Observation balloons spotted enemy troop movements, planes, balloons, trains, truck convoys and artillery fire and used telephones to relay information in real time. Tethered to winch trucks, they were called “kite” balloons and nicknamed “sausages.” The name “manatee” would have fit too. They stayed busy, reporting 12,018 en-emy shell bursts, nearly as many enemy aircraft and 2,649 enemy balloon ascensions during the war. Further-more they often provided official confirmation of victories claimed by American or other Allied aviators.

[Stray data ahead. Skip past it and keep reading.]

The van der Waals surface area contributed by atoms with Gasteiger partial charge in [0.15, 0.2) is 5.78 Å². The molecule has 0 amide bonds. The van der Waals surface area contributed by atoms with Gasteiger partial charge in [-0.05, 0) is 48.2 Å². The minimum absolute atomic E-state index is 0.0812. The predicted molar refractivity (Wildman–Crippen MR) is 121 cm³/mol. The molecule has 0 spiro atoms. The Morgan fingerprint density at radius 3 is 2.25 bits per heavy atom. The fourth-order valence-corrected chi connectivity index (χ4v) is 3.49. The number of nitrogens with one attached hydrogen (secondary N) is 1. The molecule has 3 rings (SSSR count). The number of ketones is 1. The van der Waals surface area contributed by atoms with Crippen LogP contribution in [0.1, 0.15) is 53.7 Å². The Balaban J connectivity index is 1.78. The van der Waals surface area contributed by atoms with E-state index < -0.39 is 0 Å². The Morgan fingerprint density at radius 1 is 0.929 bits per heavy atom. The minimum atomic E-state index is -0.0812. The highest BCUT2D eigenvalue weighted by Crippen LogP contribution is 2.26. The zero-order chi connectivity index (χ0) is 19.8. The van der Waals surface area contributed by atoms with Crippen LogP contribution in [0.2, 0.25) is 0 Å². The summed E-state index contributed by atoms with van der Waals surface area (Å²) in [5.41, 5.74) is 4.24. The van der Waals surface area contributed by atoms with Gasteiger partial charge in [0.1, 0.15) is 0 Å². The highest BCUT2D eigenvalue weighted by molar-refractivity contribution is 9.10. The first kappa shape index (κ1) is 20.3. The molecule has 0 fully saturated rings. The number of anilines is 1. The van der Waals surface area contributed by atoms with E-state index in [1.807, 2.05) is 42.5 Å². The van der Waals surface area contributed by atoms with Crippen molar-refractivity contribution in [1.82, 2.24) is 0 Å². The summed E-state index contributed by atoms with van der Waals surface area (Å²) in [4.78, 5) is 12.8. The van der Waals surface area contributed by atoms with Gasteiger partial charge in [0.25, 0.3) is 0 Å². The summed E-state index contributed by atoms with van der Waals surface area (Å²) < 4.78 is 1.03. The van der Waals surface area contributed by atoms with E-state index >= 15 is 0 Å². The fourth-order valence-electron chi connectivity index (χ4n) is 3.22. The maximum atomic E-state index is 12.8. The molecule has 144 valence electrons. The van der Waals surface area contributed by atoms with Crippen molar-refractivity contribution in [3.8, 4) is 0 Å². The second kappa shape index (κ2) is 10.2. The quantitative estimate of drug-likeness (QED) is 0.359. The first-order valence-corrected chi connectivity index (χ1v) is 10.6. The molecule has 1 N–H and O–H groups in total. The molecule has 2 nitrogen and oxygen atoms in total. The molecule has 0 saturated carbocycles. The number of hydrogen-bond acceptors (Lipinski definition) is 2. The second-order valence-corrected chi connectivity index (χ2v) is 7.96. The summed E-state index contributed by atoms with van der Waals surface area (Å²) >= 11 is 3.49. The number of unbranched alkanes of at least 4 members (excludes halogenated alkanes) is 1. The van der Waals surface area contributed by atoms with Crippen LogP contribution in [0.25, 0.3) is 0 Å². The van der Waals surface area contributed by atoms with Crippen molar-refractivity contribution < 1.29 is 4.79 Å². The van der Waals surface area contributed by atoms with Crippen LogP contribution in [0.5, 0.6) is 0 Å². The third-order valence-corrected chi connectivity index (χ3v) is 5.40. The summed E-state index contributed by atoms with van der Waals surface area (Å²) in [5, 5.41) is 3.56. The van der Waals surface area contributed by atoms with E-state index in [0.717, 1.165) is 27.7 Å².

The balloons usually flew a few miles behind the front lines. When an enemy plane approached, their trucks would quickly winch them down. Their crews had parachutes, which saved the lives of all but one American balloonist.